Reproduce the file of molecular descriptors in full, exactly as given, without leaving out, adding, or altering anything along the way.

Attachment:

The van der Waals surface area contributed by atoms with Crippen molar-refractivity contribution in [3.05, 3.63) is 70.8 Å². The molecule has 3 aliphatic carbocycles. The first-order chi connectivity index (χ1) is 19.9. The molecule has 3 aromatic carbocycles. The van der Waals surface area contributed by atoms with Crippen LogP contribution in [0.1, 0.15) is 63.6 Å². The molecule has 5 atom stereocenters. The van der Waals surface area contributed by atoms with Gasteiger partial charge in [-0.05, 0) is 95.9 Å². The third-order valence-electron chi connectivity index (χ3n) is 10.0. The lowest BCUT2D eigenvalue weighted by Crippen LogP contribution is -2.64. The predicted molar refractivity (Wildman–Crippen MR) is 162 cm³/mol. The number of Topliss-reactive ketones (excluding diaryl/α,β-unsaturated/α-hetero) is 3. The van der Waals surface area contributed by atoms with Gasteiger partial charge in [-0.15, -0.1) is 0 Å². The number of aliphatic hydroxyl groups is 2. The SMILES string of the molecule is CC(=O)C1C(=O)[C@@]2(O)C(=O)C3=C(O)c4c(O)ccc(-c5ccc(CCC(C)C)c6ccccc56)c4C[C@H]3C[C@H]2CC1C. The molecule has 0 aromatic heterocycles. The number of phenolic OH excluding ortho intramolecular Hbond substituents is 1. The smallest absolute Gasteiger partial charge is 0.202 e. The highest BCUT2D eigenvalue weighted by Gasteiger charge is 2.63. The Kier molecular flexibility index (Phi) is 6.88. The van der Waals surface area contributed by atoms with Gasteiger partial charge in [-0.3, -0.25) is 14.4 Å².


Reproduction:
The van der Waals surface area contributed by atoms with Crippen molar-refractivity contribution in [3.05, 3.63) is 70.8 Å². The molecule has 3 aliphatic carbocycles. The first-order chi connectivity index (χ1) is 19.9. The molecule has 3 aromatic carbocycles. The van der Waals surface area contributed by atoms with Crippen LogP contribution in [0.1, 0.15) is 63.6 Å². The molecule has 5 atom stereocenters. The van der Waals surface area contributed by atoms with Gasteiger partial charge in [-0.05, 0) is 95.9 Å². The third-order valence-electron chi connectivity index (χ3n) is 10.0. The lowest BCUT2D eigenvalue weighted by Crippen LogP contribution is -2.64. The predicted molar refractivity (Wildman–Crippen MR) is 162 cm³/mol. The number of Topliss-reactive ketones (excluding diaryl/α,β-unsaturated/α-hetero) is 3. The van der Waals surface area contributed by atoms with Gasteiger partial charge in [-0.15, -0.1) is 0 Å². The number of aliphatic hydroxyl groups is 2. The SMILES string of the molecule is CC(=O)C1C(=O)[C@@]2(O)C(=O)C3=C(O)c4c(O)ccc(-c5ccc(CCC(C)C)c6ccccc56)c4C[C@H]3C[C@H]2CC1C. The molecule has 0 aromatic heterocycles. The number of phenolic OH excluding ortho intramolecular Hbond substituents is 1. The smallest absolute Gasteiger partial charge is 0.202 e. The highest BCUT2D eigenvalue weighted by Gasteiger charge is 2.63. The Kier molecular flexibility index (Phi) is 6.88. The van der Waals surface area contributed by atoms with Gasteiger partial charge in [-0.3, -0.25) is 14.4 Å².